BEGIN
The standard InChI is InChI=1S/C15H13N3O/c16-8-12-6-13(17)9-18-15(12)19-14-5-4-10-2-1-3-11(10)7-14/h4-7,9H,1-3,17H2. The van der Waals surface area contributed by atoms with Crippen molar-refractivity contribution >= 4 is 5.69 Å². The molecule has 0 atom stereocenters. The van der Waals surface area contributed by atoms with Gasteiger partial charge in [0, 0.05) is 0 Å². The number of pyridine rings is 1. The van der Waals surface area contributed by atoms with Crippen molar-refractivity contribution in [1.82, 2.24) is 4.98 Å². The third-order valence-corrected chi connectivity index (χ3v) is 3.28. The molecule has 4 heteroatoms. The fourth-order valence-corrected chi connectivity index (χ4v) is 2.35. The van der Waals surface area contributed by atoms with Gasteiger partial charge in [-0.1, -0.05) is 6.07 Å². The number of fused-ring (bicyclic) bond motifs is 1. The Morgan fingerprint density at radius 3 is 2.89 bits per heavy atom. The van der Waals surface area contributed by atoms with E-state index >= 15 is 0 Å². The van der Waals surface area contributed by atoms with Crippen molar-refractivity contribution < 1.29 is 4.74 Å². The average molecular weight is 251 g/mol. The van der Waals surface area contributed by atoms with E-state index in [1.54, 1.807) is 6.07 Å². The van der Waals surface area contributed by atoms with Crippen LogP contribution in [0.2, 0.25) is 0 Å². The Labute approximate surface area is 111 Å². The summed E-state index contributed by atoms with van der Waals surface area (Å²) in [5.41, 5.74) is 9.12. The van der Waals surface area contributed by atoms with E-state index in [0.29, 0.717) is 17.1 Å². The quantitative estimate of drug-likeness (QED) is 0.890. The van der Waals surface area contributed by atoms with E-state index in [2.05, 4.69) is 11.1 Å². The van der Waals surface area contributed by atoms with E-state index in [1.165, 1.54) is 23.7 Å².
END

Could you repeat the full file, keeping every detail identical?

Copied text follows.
The standard InChI is InChI=1S/C15H13N3O/c16-8-12-6-13(17)9-18-15(12)19-14-5-4-10-2-1-3-11(10)7-14/h4-7,9H,1-3,17H2. The van der Waals surface area contributed by atoms with Crippen molar-refractivity contribution >= 4 is 5.69 Å². The molecule has 0 atom stereocenters. The van der Waals surface area contributed by atoms with Gasteiger partial charge in [0, 0.05) is 0 Å². The number of pyridine rings is 1. The van der Waals surface area contributed by atoms with Crippen molar-refractivity contribution in [1.82, 2.24) is 4.98 Å². The third-order valence-corrected chi connectivity index (χ3v) is 3.28. The molecule has 4 heteroatoms. The fourth-order valence-corrected chi connectivity index (χ4v) is 2.35. The van der Waals surface area contributed by atoms with Gasteiger partial charge in [-0.1, -0.05) is 6.07 Å². The number of fused-ring (bicyclic) bond motifs is 1. The Morgan fingerprint density at radius 3 is 2.89 bits per heavy atom. The van der Waals surface area contributed by atoms with E-state index >= 15 is 0 Å². The van der Waals surface area contributed by atoms with Crippen molar-refractivity contribution < 1.29 is 4.74 Å². The average molecular weight is 251 g/mol. The van der Waals surface area contributed by atoms with E-state index in [1.54, 1.807) is 6.07 Å². The van der Waals surface area contributed by atoms with Crippen LogP contribution in [0.2, 0.25) is 0 Å². The Labute approximate surface area is 111 Å². The summed E-state index contributed by atoms with van der Waals surface area (Å²) in [5.41, 5.74) is 9.12. The van der Waals surface area contributed by atoms with E-state index in [0.29, 0.717) is 17.1 Å². The quantitative estimate of drug-likeness (QED) is 0.890. The van der Waals surface area contributed by atoms with E-state index in [2.05, 4.69) is 11.1 Å². The van der Waals surface area contributed by atoms with E-state index in [1.165, 1.54) is 23.7 Å².